December 19, 2014
The legislative session starts on January 5th. I have two committees every morning, Tax and Finance & Claims. During our caucus I was elected to the senate Committee on Committees. The six of us determine the committee members and the chairs.
I vice chair the General Government Joint Sub-committee of Finance and Claims and I am a member of Taxation. I have served on both of these before, but it will take lots of study to keep up.
Every Monday, Wednesday and Friday afternoon I chair the Local Government Committee. We already have a couple bills to hear, one on firecrackers and another on the revolving loan program. Tuesday and Thursday afternoons I am a member of Transportation.
Last month my Interim Revenue and Transportation Committee voted on a revenue estimate. We have some actual numbers, tax receipts so far, but forecasting is very difficult. Personally, we really enjoy the lower gas prices, but the price of a barrel of oil seriously affects our corporate and individual taxes next year. Drilling has slowed down in the Bakken and we have many businesses dependent on that production.
Roughly our total budget for 2015 is $2.2 billion state revenue, the same amount from the feds, and smaller amounts that are called state special, for a yearly grand total of $5.3 billion. The federal money is designated primarily for health and human services, transportation and education. The Governor's revenue estimate was about $300 million higher than the legislative fiscal estimate. Our interim committee split the difference to come up with a revenue starting point.
The best part of the Montana Constitution is that we balance our budget. The spending cannot exceed the revenue estimate with a small cushion.
The pre-Kindergarten plan will grow government. Many school districts do not have extra money for buildings or improvements, new teachers, and new administration. There is a federal grant but not enough to pay for the changes. Taxes, especially property taxes, are always an issue. We plan to reduce the reappraisals to every two years and change some of the variables that make the system so complex.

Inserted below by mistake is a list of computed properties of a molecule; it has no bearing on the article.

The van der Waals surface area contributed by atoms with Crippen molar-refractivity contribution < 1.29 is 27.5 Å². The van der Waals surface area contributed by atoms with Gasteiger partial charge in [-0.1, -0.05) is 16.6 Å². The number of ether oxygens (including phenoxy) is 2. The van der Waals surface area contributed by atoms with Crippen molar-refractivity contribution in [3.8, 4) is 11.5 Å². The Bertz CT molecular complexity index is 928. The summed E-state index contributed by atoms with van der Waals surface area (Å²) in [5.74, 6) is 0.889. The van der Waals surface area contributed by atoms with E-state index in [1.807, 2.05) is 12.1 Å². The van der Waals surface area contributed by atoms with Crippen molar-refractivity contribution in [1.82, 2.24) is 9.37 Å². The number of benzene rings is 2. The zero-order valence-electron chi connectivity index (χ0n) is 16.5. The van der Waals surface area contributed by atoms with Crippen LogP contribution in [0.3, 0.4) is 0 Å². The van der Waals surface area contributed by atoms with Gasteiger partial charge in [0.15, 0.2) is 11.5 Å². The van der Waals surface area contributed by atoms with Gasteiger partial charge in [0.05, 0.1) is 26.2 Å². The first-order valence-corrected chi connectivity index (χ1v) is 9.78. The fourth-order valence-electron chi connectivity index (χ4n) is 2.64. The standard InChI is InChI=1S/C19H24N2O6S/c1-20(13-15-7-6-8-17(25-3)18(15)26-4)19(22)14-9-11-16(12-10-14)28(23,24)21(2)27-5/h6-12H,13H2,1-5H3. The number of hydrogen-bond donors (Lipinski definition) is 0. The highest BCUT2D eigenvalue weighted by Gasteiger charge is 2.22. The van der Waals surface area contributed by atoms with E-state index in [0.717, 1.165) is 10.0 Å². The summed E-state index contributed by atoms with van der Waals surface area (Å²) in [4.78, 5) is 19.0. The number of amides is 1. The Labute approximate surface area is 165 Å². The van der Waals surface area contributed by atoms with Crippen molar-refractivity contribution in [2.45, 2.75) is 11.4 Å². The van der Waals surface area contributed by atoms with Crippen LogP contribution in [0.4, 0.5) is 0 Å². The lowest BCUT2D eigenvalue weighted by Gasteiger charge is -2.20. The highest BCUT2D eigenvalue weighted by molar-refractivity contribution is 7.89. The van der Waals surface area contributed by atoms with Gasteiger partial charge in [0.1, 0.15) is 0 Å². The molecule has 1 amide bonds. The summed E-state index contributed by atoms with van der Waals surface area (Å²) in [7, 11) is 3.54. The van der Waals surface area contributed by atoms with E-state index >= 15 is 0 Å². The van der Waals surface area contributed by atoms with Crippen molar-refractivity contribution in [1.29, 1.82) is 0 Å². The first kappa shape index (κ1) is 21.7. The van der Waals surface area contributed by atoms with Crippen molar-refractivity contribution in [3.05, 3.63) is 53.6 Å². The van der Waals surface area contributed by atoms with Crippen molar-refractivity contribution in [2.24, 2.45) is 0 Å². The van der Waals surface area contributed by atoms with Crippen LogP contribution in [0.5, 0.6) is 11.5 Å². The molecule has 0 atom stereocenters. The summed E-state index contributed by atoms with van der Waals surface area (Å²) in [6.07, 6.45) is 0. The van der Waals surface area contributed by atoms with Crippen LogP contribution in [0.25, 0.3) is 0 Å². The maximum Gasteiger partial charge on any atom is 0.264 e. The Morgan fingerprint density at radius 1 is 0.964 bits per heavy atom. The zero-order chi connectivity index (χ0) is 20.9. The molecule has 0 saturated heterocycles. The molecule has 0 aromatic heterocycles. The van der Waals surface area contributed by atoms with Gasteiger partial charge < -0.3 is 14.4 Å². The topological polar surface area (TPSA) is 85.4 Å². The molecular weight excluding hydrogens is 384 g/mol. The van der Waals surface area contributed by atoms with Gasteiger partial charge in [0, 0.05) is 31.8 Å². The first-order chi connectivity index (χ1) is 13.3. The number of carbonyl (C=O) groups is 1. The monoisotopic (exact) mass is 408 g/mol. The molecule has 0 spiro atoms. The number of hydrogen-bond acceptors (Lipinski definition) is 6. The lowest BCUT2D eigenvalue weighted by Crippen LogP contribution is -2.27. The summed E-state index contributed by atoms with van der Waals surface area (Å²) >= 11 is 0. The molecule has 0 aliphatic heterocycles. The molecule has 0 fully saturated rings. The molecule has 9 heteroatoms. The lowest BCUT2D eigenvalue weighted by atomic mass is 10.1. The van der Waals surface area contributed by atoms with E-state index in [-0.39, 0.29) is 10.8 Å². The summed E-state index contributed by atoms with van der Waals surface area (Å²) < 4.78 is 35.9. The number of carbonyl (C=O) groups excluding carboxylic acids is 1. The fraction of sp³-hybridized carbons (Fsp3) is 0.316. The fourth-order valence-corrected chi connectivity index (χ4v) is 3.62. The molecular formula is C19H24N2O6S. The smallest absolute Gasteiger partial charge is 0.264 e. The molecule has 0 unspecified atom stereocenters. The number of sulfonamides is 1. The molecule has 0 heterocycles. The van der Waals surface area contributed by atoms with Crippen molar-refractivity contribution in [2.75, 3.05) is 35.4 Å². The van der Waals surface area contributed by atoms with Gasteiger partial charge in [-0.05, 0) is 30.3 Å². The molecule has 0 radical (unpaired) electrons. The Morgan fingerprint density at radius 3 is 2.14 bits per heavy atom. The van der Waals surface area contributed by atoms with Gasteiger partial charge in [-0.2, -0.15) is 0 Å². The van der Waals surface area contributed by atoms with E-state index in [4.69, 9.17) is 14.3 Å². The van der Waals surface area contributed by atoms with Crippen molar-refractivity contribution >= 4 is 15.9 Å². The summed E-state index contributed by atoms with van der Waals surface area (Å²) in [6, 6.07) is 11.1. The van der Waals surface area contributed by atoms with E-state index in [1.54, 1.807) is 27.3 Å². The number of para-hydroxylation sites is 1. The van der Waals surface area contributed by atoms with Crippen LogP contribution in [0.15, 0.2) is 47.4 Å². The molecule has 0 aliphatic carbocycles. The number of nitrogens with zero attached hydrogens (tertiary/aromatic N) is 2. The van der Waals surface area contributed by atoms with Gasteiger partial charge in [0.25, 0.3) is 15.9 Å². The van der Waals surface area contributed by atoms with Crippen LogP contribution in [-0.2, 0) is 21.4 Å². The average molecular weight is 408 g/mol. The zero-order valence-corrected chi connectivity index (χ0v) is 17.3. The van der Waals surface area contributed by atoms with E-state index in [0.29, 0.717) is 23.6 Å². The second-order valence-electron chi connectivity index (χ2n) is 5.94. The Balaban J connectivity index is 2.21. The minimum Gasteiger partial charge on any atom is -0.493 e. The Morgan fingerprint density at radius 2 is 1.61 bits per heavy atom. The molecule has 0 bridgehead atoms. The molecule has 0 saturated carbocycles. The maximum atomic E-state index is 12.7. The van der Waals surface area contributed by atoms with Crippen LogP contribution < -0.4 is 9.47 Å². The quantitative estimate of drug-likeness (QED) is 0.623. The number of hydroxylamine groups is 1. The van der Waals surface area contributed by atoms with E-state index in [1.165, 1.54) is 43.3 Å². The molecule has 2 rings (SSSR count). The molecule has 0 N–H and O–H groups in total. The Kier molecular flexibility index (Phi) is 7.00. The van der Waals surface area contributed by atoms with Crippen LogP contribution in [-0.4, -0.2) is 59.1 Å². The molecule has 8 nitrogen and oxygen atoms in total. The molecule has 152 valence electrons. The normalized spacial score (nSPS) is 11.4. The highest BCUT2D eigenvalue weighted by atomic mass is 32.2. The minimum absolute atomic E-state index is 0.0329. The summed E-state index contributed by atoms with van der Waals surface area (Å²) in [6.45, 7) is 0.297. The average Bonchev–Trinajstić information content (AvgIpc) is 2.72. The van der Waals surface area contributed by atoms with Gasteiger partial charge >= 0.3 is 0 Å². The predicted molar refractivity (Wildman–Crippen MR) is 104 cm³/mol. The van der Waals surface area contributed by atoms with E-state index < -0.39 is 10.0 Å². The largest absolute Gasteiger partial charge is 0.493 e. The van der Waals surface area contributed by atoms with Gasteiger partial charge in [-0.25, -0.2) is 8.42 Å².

A bill to ratify the water compact between the state, the federal government and the Tribes will be introduced. Last session the compact bill would have cost the taxpayers $55 million. Whatever the outcome, this will go to court and that might be the only way to fix the constitutional problems I see.
You can watch the floor sessions and most of the committees on your computer. Go to leg.mt.gov.
The best way to contact me is to leave a message at 406-444-4800. My new email is email@example.com and my website is jannataylor.com. I will continue to write weekly. Please contact me anytime. I work for you.
March 10, 2014
At the Revenue and Transportation Interim Committee meeting last month we discussed one of everyone's least favourite topics, property taxes. Six years have passed since the top-of-the-bubble 2008 appraisals.
The new appraisals will be based on the value of our property as of January 1, 2014. According to the Director of the Department of Revenue, most residential property has returned to the 2008 level. There are a couple of exceptions; in the northeast and Billings's values have sky-rocketed and in Missoula, they are down nearly 5%.
It will take the department about a year to complete their assessments, so we will see our statements at this time next year. We will have preliminary data this fall. Last legislative session we were unable to agree on a bill to reduce the six year cycle to one or two years. You may remember that I was worried about the aerial evaluation system. Too much like spying, but I think it is the wave of the future.
I have not been able to get an answer to the question: will Governor Bullock ask for no net increase in property tax like our last Governor did? There will still be winners and losers, just like last time, but this might help most of us.
The main problem will be with agricultural appraisals. Agriculture taxes are based on production, and commodities have risen sharply. I expect our ag producers to be pretty upset.
Our system pits residential against commercial against agricultural against forest land. Compared with other states Montana ranks about in the middle for property taxes. But we rank second form the bottom in average income.
With no sales tax we have to realize that income and property taxes have to support our state. Only about 30% of property taxes go to the state, most for schools, and rest supports the county.